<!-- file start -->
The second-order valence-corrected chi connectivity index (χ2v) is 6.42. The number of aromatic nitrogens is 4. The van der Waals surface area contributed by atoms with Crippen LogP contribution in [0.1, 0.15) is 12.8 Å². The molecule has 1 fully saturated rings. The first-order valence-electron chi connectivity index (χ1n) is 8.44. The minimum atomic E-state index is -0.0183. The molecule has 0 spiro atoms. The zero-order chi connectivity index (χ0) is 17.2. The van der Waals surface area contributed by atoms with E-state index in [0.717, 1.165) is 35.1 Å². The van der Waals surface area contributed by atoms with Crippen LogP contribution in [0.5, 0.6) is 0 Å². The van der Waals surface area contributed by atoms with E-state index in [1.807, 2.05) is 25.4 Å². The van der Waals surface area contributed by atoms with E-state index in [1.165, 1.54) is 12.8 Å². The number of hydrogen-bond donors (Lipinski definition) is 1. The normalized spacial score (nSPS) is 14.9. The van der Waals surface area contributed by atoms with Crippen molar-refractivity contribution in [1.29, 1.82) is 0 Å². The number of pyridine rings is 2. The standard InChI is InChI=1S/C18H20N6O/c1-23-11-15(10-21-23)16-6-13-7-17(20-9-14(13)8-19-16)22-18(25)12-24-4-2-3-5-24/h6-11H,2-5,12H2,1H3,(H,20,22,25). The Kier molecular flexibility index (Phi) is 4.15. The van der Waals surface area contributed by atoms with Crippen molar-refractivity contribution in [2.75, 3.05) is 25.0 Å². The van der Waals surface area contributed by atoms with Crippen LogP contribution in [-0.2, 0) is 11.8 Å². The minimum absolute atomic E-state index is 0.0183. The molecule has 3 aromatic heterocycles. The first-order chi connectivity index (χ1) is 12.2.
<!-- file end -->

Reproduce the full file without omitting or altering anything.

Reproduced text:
The second-order valence-corrected chi connectivity index (χ2v) is 6.42. The number of aromatic nitrogens is 4. The van der Waals surface area contributed by atoms with Crippen LogP contribution in [0.1, 0.15) is 12.8 Å². The molecule has 1 fully saturated rings. The first-order valence-electron chi connectivity index (χ1n) is 8.44. The minimum atomic E-state index is -0.0183. The molecule has 0 spiro atoms. The zero-order chi connectivity index (χ0) is 17.2. The van der Waals surface area contributed by atoms with E-state index in [0.717, 1.165) is 35.1 Å². The van der Waals surface area contributed by atoms with Crippen LogP contribution in [0.5, 0.6) is 0 Å². The van der Waals surface area contributed by atoms with E-state index in [1.807, 2.05) is 25.4 Å². The van der Waals surface area contributed by atoms with E-state index in [1.165, 1.54) is 12.8 Å². The number of hydrogen-bond donors (Lipinski definition) is 1. The normalized spacial score (nSPS) is 14.9. The van der Waals surface area contributed by atoms with Crippen molar-refractivity contribution in [1.29, 1.82) is 0 Å². The number of pyridine rings is 2. The standard InChI is InChI=1S/C18H20N6O/c1-23-11-15(10-21-23)16-6-13-7-17(20-9-14(13)8-19-16)22-18(25)12-24-4-2-3-5-24/h6-11H,2-5,12H2,1H3,(H,20,22,25). The Kier molecular flexibility index (Phi) is 4.15. The van der Waals surface area contributed by atoms with Crippen molar-refractivity contribution in [2.75, 3.05) is 25.0 Å². The van der Waals surface area contributed by atoms with Crippen LogP contribution in [-0.2, 0) is 11.8 Å². The minimum absolute atomic E-state index is 0.0183. The molecule has 3 aromatic heterocycles. The first-order chi connectivity index (χ1) is 12.2.